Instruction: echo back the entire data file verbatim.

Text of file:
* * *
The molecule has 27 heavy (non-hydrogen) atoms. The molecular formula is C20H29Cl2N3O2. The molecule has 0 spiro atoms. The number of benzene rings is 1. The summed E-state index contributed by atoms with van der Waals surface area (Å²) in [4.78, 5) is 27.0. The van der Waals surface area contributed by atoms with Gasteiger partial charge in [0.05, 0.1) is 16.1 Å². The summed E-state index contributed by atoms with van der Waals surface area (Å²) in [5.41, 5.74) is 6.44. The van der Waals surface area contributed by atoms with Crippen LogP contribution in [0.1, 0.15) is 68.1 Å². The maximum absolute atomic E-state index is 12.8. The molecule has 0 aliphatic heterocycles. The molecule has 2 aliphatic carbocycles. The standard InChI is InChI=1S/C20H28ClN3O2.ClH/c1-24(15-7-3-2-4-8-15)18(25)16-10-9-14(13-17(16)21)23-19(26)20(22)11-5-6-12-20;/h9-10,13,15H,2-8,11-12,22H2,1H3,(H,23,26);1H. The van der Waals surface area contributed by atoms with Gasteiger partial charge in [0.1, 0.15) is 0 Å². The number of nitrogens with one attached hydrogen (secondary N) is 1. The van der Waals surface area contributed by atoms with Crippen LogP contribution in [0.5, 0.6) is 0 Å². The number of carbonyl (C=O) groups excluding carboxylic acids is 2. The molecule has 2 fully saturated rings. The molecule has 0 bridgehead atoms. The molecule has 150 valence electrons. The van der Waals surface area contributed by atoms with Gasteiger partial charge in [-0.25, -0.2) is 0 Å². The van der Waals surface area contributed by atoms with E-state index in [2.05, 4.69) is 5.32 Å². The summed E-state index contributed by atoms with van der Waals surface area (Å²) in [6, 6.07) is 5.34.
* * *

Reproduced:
The molecule has 27 heavy (non-hydrogen) atoms. The molecular formula is C20H29Cl2N3O2. The molecule has 0 spiro atoms. The number of benzene rings is 1. The summed E-state index contributed by atoms with van der Waals surface area (Å²) in [4.78, 5) is 27.0. The van der Waals surface area contributed by atoms with Gasteiger partial charge in [0.05, 0.1) is 16.1 Å². The summed E-state index contributed by atoms with van der Waals surface area (Å²) in [5.41, 5.74) is 6.44. The van der Waals surface area contributed by atoms with Crippen LogP contribution in [0.1, 0.15) is 68.1 Å². The maximum absolute atomic E-state index is 12.8. The molecule has 0 aliphatic heterocycles. The molecule has 2 aliphatic carbocycles. The standard InChI is InChI=1S/C20H28ClN3O2.ClH/c1-24(15-7-3-2-4-8-15)18(25)16-10-9-14(13-17(16)21)23-19(26)20(22)11-5-6-12-20;/h9-10,13,15H,2-8,11-12,22H2,1H3,(H,23,26);1H. The van der Waals surface area contributed by atoms with Gasteiger partial charge in [0.1, 0.15) is 0 Å². The number of nitrogens with one attached hydrogen (secondary N) is 1. The van der Waals surface area contributed by atoms with Crippen LogP contribution in [0.5, 0.6) is 0 Å². The number of carbonyl (C=O) groups excluding carboxylic acids is 2. The molecule has 2 fully saturated rings. The molecule has 0 bridgehead atoms. The molecule has 150 valence electrons. The van der Waals surface area contributed by atoms with Gasteiger partial charge in [-0.25, -0.2) is 0 Å². The van der Waals surface area contributed by atoms with E-state index in [2.05, 4.69) is 5.32 Å². The summed E-state index contributed by atoms with van der Waals surface area (Å²) in [6, 6.07) is 5.34.